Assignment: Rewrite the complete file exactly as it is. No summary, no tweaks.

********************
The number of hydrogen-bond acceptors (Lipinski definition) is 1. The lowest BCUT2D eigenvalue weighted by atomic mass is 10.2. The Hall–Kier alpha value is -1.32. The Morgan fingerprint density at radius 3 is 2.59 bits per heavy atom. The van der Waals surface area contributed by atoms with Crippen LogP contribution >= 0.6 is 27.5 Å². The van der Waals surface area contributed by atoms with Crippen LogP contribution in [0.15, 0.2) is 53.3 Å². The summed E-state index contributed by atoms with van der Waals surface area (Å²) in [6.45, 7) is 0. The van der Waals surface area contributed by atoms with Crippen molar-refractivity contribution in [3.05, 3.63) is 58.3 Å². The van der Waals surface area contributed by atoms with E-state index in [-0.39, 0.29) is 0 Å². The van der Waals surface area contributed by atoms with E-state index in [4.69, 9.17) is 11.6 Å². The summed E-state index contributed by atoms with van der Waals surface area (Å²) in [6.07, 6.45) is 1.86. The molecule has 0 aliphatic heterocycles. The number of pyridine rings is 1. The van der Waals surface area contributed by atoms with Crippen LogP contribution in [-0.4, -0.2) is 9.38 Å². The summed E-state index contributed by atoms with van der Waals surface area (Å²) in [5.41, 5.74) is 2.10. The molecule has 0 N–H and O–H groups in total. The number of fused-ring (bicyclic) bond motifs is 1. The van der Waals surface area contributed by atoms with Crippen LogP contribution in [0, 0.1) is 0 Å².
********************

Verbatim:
The number of hydrogen-bond acceptors (Lipinski definition) is 1. The lowest BCUT2D eigenvalue weighted by atomic mass is 10.2. The Hall–Kier alpha value is -1.32. The Morgan fingerprint density at radius 3 is 2.59 bits per heavy atom. The van der Waals surface area contributed by atoms with Crippen LogP contribution >= 0.6 is 27.5 Å². The van der Waals surface area contributed by atoms with Crippen LogP contribution in [0.15, 0.2) is 53.3 Å². The summed E-state index contributed by atoms with van der Waals surface area (Å²) in [6.45, 7) is 0. The van der Waals surface area contributed by atoms with Crippen molar-refractivity contribution in [3.05, 3.63) is 58.3 Å². The van der Waals surface area contributed by atoms with E-state index in [-0.39, 0.29) is 0 Å². The van der Waals surface area contributed by atoms with E-state index in [4.69, 9.17) is 11.6 Å². The summed E-state index contributed by atoms with van der Waals surface area (Å²) in [6.07, 6.45) is 1.86. The molecule has 0 aliphatic heterocycles. The number of pyridine rings is 1. The van der Waals surface area contributed by atoms with Crippen LogP contribution in [-0.4, -0.2) is 9.38 Å². The summed E-state index contributed by atoms with van der Waals surface area (Å²) in [5.41, 5.74) is 2.10. The molecule has 0 N–H and O–H groups in total. The number of fused-ring (bicyclic) bond motifs is 1. The van der Waals surface area contributed by atoms with Crippen LogP contribution in [0, 0.1) is 0 Å².